“Being deeply loved by someone gives you strength, while loving someone deeply gives you courage”
— Lao Tzu, Taoist Philospher
Late light on the river shows us where the beaver lifts his dark face from darker water, willow leaves in his lips, willow limbs stripped and bare as bones at our feet.
At the end of the day, we feel the ending. Two kingfishers rattle in the firs and fall silent; a single, yellow alder leaf spins downstream, sinking into dusk.
I look into your eyes and see they are not pebbles. The river moves in them— both fixed and flowing, they are alive in this moment, two blue flowers caught in the river’s wind.
The beaver drifts toward us, just forehead and wet eyes glinting on the surface, so that in the dimness he could be nothing more than water folding in on itself.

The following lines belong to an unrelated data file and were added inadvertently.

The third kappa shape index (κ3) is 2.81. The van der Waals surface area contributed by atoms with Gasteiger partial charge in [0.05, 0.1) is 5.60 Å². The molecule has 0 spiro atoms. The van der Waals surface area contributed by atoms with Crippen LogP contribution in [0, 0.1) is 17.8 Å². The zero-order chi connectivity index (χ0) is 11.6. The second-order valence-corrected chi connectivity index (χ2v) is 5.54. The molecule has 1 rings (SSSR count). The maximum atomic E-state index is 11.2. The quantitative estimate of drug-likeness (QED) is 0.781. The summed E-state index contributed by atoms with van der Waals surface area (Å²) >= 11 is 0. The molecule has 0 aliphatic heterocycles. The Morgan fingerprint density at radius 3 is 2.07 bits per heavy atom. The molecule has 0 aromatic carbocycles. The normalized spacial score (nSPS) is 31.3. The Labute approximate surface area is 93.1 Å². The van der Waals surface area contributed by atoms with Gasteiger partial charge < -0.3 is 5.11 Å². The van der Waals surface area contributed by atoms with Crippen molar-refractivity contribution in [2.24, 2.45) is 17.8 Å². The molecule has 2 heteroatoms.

A coolness lifts and the sky bruises purple, a dozen bats suddenly above us, licking into the night. All we want is here, now. I lean into your left arm, each of us holding on as long as we can.
Special thanks to Toyon, a literary journal of Humboldt State University, for publishing this poem in its 2010 issue, Volume 56. I reprint it here in celebration of my 18th wedding anniversary, along with an even more special thank you to my husband, Terry, for our 18+ years exploring the world together.